Data analysis

Cerebras brings CS-2 system to biz nference data analysis • The Register

AI chip startup Cerebras Systems has deployed one of its CS-2 systems in a well-funded startup that uses natural language processing to analyze massive amounts of biomedical data.

As announced on Monday, nference plans to use this CS-2 to train large transformer models designed to process information from unstructured medical data stacks to provide new insights to physicians and improve recovery and treatment. patients. The CS-2 is powered by Cerebras second-generation Wafer-Scale Engine processor, so called because the chip is wafer-sized.

Cerebras said the deployment marks another significant customer win in healthcare and life sciences after installing similar systems at pharmaceutical giants GlaxoSmithKline and AstraZeneca as well as the department’s Argonne National Laboratory. US Energy for research related to COVID-19.

Andrew Feldman, CEO of Cerebras, said The register this facility at Massachusetts-based nference is another testament to Cerebras’ belief that its wafer-sized AI chips are better suited than traditional chips like Nvidia’s GPUs to analyze large amounts of data so quickly possible, which is increasingly important in areas such as healthcare and life sciences.

“It’s all extremely computationally intensive. It’s well suited to these new computational techniques and artificial intelligence. And those are exactly the techniques that we’re hundreds of times faster [at] than [Nvidia],” he said.

In the case of nference, the Mayo Clinic-funded biomedical startup will use Cerebras’ CS-2 system to train self-supervised learning models on large amounts of unstructured medical data, which can include patient records, scientific articles, medical imaging and genomic data. data base.

The unstructured nature of this data, which varies by file format, can be a huge headache for data scientists and machine learning researchers to process using traditional computational methods, according to Cerebras. The AI ​​chip startup said it can even force researchers to resort to the tedious and inefficient task of sifting through documents by hand.

“These are some of the most fertile areas of research. They have large amounts of data, and the human genome and other genomes are among them. They’re incredibly large,” Feldman said.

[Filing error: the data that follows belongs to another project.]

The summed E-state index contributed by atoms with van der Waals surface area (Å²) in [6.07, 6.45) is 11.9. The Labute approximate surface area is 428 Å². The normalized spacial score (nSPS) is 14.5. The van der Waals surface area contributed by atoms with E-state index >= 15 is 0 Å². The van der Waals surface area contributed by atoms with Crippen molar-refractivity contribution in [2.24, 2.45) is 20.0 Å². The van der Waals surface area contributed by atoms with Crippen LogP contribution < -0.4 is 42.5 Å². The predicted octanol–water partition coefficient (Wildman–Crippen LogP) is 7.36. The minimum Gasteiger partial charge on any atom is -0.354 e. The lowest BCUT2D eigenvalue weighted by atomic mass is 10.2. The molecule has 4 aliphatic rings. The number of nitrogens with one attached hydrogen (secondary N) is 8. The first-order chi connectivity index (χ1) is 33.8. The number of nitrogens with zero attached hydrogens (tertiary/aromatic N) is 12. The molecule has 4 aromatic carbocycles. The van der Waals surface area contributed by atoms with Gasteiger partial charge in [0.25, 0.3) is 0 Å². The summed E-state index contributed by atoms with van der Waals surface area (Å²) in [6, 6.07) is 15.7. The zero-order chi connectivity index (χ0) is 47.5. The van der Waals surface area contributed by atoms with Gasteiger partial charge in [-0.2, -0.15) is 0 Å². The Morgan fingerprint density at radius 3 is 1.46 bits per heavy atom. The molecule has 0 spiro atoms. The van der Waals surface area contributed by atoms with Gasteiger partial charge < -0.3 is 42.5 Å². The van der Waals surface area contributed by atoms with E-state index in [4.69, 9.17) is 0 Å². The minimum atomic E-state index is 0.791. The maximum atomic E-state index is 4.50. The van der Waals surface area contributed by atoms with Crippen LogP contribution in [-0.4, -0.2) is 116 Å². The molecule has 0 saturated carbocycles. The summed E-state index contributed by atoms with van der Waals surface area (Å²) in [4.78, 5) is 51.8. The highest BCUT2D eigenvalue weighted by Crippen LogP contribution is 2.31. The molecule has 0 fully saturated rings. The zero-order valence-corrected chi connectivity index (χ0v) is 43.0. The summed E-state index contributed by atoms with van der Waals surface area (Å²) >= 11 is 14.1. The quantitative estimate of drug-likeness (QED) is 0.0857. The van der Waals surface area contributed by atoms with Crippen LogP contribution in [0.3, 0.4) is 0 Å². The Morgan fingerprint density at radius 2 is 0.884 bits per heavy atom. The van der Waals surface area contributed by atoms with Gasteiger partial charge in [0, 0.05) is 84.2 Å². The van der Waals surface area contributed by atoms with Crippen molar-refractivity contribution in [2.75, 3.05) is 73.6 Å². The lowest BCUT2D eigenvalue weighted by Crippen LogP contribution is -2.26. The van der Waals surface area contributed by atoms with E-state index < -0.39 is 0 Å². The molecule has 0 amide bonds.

What makes Cerebras’ chips so suitable for large data sets like this is their large size. While other semiconductor companies make multiple chips from dies cut from a single wafer, Silicon Valley’s Cerebras makes a chip from an entire wafer. This allows Cerebras to pack a huge amount of processing cores – 850,000 in the case of its latest processor – onto a chip made up of 2.6 trillion transistors.

Feldman said this makes Cerebras Wafer-Scale Engine chip 56 times larger than the previous largest chip ever made, and it crucially allows large datasets to remain on the chip during processing, dramatically reducing the need for information to be repeatedly passed in and out, which takes time. He contrasts this super-die approach with Nvidia’s architecture, which he says is slower because it relies on interconnects to transport information between individual GPUs and CPUs as they attempt to perform the same level of processing.

“When we need to move it, we move it around the chip. And that’s the fastest way to move information on demand,” he said. “So when you have to jump from a chip to a Mellanox switch or to the CPU, which is what GPUs have to do, you’re somewhere between 1,000 and 10,000 times slower than if you could keep the information on a chip and move on your piece of silicon.”

What makes Cerebras’ CS-2 system attractive for inference is the fact that it can accommodate longer sequence lines than traditional systems, according to Feldman.

“With the CS-2, they can train transformer models with longer sequence lines than before, allowing [them] to iterate faster and build better, more insightful models,” he said. ®